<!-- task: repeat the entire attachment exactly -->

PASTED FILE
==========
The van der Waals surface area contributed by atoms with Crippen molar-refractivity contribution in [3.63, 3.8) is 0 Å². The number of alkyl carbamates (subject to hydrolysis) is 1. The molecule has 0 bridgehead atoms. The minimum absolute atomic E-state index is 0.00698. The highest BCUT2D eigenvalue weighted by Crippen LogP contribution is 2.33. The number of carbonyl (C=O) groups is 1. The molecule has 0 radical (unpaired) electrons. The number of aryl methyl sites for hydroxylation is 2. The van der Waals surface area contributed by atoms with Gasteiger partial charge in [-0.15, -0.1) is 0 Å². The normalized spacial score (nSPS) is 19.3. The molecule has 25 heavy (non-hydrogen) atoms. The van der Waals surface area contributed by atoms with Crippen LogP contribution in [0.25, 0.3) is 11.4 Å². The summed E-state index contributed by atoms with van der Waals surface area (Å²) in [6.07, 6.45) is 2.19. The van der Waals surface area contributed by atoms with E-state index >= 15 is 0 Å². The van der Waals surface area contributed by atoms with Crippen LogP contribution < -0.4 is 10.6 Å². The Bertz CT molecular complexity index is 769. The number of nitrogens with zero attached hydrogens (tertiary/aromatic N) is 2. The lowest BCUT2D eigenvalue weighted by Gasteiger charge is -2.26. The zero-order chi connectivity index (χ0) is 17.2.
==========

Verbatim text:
The van der Waals surface area contributed by atoms with Crippen molar-refractivity contribution in [3.63, 3.8) is 0 Å². The number of alkyl carbamates (subject to hydrolysis) is 1. The molecule has 0 bridgehead atoms. The minimum absolute atomic E-state index is 0.00698. The highest BCUT2D eigenvalue weighted by Crippen LogP contribution is 2.33. The number of carbonyl (C=O) groups is 1. The molecule has 0 radical (unpaired) electrons. The number of aryl methyl sites for hydroxylation is 2. The van der Waals surface area contributed by atoms with Gasteiger partial charge in [-0.15, -0.1) is 0 Å². The normalized spacial score (nSPS) is 19.3. The molecule has 25 heavy (non-hydrogen) atoms. The van der Waals surface area contributed by atoms with Crippen LogP contribution in [0.25, 0.3) is 11.4 Å². The summed E-state index contributed by atoms with van der Waals surface area (Å²) in [6.07, 6.45) is 2.19. The van der Waals surface area contributed by atoms with E-state index >= 15 is 0 Å². The van der Waals surface area contributed by atoms with Crippen LogP contribution < -0.4 is 10.6 Å². The Bertz CT molecular complexity index is 769. The number of nitrogens with zero attached hydrogens (tertiary/aromatic N) is 2. The lowest BCUT2D eigenvalue weighted by Gasteiger charge is -2.26. The zero-order chi connectivity index (χ0) is 17.2.